## Fast polynomial factorization and modular composition

by Kiran Kedlaya and Chris Umans

#### Oded's comments

Just see the original abstract.

#### The original abstract

We obtain randomized algorithms for factoring degree n univariate
polynomials over F_q requiring
O(n^{1.5+o(1)}log^{1+o(1)}q+n^{1+o(1)}log^{2+o(1)}q) bit operations.
When log q < n, this is asymptotically faster than the best previous
algorithms (von zur Gathen and Shoup (1992) and Kaltofen and Shoup
(1998)); for log q > n, it matches the asymptotic running time of the
best known algorithms.
The improvements come from new algorithms for modular composition of
degree n univariate polynomials, which is the asymptotic bottleneck in
fast algorithms for factoring polynomials over finite fields. The best
previous algorithms for modular composition use O(n^{(\omega+1)/2})
field operations, where \omega is the exponent of matrix
multiplication (Brent and Kung (1978)), with a slight improvement in the
exponent achieved by employing fast rectangular matrix multiplication
(Huang and Pan (1997)).
We show that modular composition and multipoint evaluation of
multivariate polynomials are essentially equivalent, in the sense that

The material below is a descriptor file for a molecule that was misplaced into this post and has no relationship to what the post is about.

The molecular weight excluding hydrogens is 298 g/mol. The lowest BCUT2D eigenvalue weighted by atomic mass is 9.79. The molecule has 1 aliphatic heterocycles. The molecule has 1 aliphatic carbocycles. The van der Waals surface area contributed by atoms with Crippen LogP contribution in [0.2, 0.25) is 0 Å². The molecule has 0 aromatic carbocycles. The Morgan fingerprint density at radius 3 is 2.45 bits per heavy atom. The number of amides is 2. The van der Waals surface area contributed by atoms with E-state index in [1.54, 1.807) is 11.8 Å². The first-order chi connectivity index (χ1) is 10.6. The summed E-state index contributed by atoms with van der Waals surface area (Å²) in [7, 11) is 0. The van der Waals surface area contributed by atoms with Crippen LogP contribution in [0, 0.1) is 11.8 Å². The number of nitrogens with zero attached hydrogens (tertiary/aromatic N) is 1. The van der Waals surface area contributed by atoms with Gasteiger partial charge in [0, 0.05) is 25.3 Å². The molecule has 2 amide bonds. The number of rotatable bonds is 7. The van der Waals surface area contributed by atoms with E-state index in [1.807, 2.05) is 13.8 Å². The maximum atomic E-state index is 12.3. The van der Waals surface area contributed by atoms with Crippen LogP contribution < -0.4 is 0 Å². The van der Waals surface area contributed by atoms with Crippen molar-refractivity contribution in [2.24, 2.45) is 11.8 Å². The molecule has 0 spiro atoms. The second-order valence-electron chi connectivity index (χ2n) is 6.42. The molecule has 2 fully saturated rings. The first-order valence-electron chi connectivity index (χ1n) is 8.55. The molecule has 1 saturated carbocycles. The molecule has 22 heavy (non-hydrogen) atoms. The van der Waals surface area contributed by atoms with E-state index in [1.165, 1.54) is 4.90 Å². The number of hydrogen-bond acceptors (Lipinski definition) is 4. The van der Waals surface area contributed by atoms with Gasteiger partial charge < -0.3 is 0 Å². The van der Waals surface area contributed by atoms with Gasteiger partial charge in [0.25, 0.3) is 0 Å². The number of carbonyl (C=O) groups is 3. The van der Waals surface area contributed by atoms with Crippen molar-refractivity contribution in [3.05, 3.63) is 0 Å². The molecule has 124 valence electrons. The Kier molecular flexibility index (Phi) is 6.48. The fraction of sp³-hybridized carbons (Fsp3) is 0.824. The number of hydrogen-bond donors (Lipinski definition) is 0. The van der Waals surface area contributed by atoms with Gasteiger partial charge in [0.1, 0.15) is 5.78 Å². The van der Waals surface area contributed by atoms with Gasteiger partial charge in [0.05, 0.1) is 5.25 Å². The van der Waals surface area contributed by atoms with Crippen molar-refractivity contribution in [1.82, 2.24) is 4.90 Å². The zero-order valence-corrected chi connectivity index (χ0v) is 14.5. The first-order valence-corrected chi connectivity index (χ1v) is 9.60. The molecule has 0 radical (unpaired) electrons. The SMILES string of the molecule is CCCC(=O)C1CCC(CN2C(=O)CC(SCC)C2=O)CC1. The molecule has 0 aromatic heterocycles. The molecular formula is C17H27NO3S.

an algorithm for one achieving exponent \alpha implies an algorithm
for the other with exponent \alpha + o(1), and vice versa. We then
give two new algorithms that solve the problem near-optimally: an
algebraic algorithm for fields of characteristic at most n^{o(1)}, and
a nonalgebraic alorithm that works in arbitrary characteristic. The
latter algorithm works by lifting to characteristic 0, applying a
small number of rounds of multimodular reduction, and finishing with a
small number of multidimensional FFTs. The final evaluations are
reconstructed using the Chinese Remainder Theorem. As a bonus, this
algorithm produces a very efficient data structure supporting
polynomial evaluation queries, which is of independent interest.
The new algorithms for modular composition lead to asymtotic
improvements in algorithms for irreducibility testing, computing
minimal polynomials, and other algebraic problems.
Reducing the exponent of polynomial factorization from 1.5 to 1 is an
outstanding open problem, and time permitting, I'll speculate on some
possible routes to obtaining that result.

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